The real speciality of the HRC is arcane self-examination. It’s had years of ‘numerous meetings and discussions’ on whether it can take part in UN talks about its own status as a subsidiary of the General Assembly. There’s a target to resolve this procedural quandary by 2026.

The UN’s High Commissioner for Human Rights is Dr Michelle Bachelet. She was in Sydney this month discovering that Australia is enduring ‘a difficult time’ for human rights. Elected by no one in Australia that I’m aware of, she joined the ‘clarion call’ for Uluru treaties and a new chamber for the Aboriginal Voice. She wants us all to follow Victoria’s Dan Andrews and Queensland’s Anna Palaszczuk with human-rights legislation, create equal pay for women and push more women into political, business and social leadership. ‘And I have heard for a long time about the exceptionally misogynistic approach to women politicians by many men in Australian political life,’ she said. I assume she’s hinting about PM Julia Gillard’s 2012 defence of her mussel-man Speaker Peter Slipper.

She was herself a Chilean refugee in Australia. Now she snarks: ‘This country gave me refuge as a 23-year-old fleeing Pinochet’s regime. I cannot help wonder whether I would experience the same as a refugee today.’

A Bachelet forte is patronising conservatives: ‘Rather than simply labelling people who favour refugee pushbacks as bigots and racists, we need to listen and recognise the fear, anxiety, insecurity or other factors that may be behind such attitudes. We need to use reason and evidence – and empathy – to help temper visceral emotional responses.’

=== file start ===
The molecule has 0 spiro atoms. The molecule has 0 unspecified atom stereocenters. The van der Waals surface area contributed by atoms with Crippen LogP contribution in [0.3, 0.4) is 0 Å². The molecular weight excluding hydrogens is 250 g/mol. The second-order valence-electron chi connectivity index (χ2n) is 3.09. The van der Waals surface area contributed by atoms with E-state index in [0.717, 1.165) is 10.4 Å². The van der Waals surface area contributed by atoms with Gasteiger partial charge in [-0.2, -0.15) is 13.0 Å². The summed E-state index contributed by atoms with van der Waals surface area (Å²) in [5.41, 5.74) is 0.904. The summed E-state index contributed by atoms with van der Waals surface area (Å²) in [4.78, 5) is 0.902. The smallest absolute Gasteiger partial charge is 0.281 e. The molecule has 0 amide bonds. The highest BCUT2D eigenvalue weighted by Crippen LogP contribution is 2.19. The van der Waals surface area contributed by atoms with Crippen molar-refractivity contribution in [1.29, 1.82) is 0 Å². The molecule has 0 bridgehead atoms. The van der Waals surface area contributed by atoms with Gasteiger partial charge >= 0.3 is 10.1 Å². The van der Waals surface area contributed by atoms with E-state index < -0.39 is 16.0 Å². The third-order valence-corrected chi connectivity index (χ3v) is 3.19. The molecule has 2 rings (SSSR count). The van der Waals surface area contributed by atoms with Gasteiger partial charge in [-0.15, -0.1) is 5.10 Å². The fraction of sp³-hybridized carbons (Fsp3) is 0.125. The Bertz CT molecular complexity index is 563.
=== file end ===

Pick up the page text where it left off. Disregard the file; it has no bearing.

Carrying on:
Last month in Geneva she let rip about the supposed top threat to global human rights: ‘global heating’ and its storms, drowning coasts, hunger, wars, raging fires and melting ice. ‘We are burning up our future, literally,’ she wailed. ‘The world has never seen a threat to human rights of this scope.’ If this sounds like Ms Thunberg, Dr Bachelet adds that she is ‘disheartened’ by verbal attacks on the compelling Swedish teen.

Dr Bachelet even has her own child adviser, a 12-year old Aboriginal boy from Alice Springs, whom the HRC flew to Geneva to address it in September. ‘We need the clear legitimacy of [young people’s] voices in determining the future path of Australian society, and the planet which all of us share,’ she says.

At least nine times since 2008 such UN accuse-o-crats have come to Australia promoting GetUp-style agendas like ‘rolling back’ boat-people’s detention and tender care for Isis families in exile. Dr Bachelet concedes, ‘Sometimes I hear Australian commentators bemoan all this attention, suggesting the UN human rights machinery should focus its attention elsewhere.’ Good point. But, she says, we signed the UN protocols so we can suck it up ‘to make Australia a better, more inclusive and humane place’. With the help of Mauritania, obviously.

4 thoughts on “Slaving away for human rights

  1. Australia should be thrown out of the UN HRC – they just banned the human race from setting foot on a 400 million year old geological feature. If that’s not an abuse of human rights – the human right to roam – then I don’t know what is. Oh, yes, of course, this should qualify them for inclusion, not expulsion but then I suspect that only non-colonialist, non-Western nations are granted membership on that basis.

    Liked by 1 person

  2. What will the HRC say about Trump and the USA, who are already beyond the pale, reducing an entire Caliphate to a layer of white rubble? That puts a little light slavery into true perspective.

    Liked by 1 person